I’m pretty worn out from this long day, but, wanted to get a couple things outta my head of stuff I saw and experienced.

First, Mom came through her surgery fine.  She underwent a cystectomy.   It probably took about 5 hours, a little longer than expected.  A couple of the lymph nodes right by the bladder had some cancer in them, but, the doc said the good thing about lymph nodes is they can be removed.  Her liver, spleen, etc all looked good.

We were kinda expecting some issues coming out of the anesthesia and breathing on her own (have I mentioned here that if you smoke, you might oughta think about quitting for times like this especially??).  We didn’t get to see her until about 10:00 tonight but when I saw her, she looked pretty good, considering.  They were giving her some blood and she was still out of it. 

I just got a text from my sister that said that the fun has begun…she was waking up a little and sitting up and not realizing she was sitting up, wanting to sit up.  Ahh…the joys of post-surgery conversation….Sandra’s staying there tonight and I’ll get tomorrow night. 

Thank you to the coolest Reverend around, Matt, who came by and it was about more than we could stand for our good friend Dean/Geega to show up.  Dean has been helping his wife of 52 years fight Multiple Myeloma.  That he sat with us in the waiting room today for a few hours….no words.  Thanks also to so many friends and family members who kept in touch, largely via Facebook, and offered support and prayers for us today.  It DOES make a difference. 

I’m a People Watcher and a hospital waiting room is the perfect place to engage in such activity.  There’s pockets of families waiting all over the place.  We had the Clampetts right in front of us and I swear, I couldn’t hardly look at them without breaking into laughter. (Yes, I’m bad. Youda laughed too if you’da seen them)

There was another family sitting across from us.  Didn’t really notice them at first.  A little after Matt left, I saw a doctor come in.  I could tell by the way he was walking and the look on his face that he was not walking in there to bring good news.

The doctor sat down and began talking with a man who looked to be about 55.  Suddenly, the man broke down and the young man sitting next to him, who I presumed to be his son, also broke down.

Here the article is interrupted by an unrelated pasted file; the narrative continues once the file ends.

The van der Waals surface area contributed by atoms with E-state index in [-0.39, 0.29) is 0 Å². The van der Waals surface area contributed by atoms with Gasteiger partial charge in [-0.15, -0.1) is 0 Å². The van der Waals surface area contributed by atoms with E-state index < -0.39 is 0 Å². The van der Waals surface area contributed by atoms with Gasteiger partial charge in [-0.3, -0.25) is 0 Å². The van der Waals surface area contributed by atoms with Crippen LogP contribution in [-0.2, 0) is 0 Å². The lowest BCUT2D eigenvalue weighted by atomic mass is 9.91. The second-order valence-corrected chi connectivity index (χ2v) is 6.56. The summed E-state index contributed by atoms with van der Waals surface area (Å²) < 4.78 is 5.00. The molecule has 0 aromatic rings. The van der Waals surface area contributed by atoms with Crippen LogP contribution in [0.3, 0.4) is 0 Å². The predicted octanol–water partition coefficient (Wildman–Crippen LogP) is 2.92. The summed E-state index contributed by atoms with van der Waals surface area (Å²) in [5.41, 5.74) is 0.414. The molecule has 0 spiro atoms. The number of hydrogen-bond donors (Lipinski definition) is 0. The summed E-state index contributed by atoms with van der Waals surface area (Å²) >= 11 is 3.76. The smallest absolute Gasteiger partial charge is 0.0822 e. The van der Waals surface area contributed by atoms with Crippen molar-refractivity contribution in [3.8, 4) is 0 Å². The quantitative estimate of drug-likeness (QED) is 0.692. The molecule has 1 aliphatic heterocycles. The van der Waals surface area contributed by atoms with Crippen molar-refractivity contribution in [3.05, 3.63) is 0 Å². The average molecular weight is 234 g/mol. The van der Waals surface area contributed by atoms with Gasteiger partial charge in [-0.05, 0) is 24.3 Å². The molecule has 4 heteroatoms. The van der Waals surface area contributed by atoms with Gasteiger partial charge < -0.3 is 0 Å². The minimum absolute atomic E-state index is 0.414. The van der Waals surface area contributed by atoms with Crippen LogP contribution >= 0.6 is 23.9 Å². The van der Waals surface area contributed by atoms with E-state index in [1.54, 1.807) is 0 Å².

Nothing gets to me like seeing a man cry.  These two men had their arms around each other, trying their best to comfort one another…then the other family members present began to cry.  The man told the doctor “I know you did all you could….”    

It was totally gut wrenching.  I felt like I was totally invading their privacy but you couldn’t help but look and feel the pain of what these people were feeling.   There was a guy sitting next to us, with his head buried in his laptop, but, he made the comment later how horrible that was. 

The doctor stayed and talked with this family a long time.  I didn’t see this, but, my sister said that when he got up to leave, he hugged the man and wiped tears from his eyes as he walked away. 

Throughout the afternoon and into the evening, other people congregated with this family, most of them in tears.  There was a lot of hugging, crying and even in the midst of the sadness these people were experiencing, I could not helped but be moved by the fact that they had each other.  You could see the strength that the man was drawing from whoever all those people were.  The two, grown sons also were strengthened and held up by everyone around them. As sad as it was, it was also a beautiful scene.

You could tell that major decisions were being made right there.  They’d alternate from being totally broken down to business-like. 

Then, a young woman came in carrying what looked to be about a year old baby girl on her hip.  This baby looked like the Gerber baby…beautiful little thing, just learning to walk.  When the baby showed up, the husband who was told devastating news about his wife, melted.  Why?  This was his grandbaby.  Everybody in the group went from crying to smiling when this baby came in.   Babies teach us a lot during times like that.

My own Manchild was such a baby when going on 18 years ago, at the very same hospital we were in today, we brought him directly from Centennial Hospital to St. Thomas to meet his dying grandfather before we even took him home to our house.   When death looms…babies are a reminder that life continues.   Just like the Manchild was for us back in 1992 (and STILL to this day because the Gene Pool dumped a lot of my Dad’s genes onto him)  this Baby Girl is a unique part of the grandmother who lay upstairs breathing only because of a machine.

At one point, the whole bunch gathered, baby included and all went upstairs together.   We all knew what they were going to do. 

I have no clue who these people are, their names…none of that, but  I can tell you this…I will never forget them, their faces, their pain, their tears, their love, their joy…Them.

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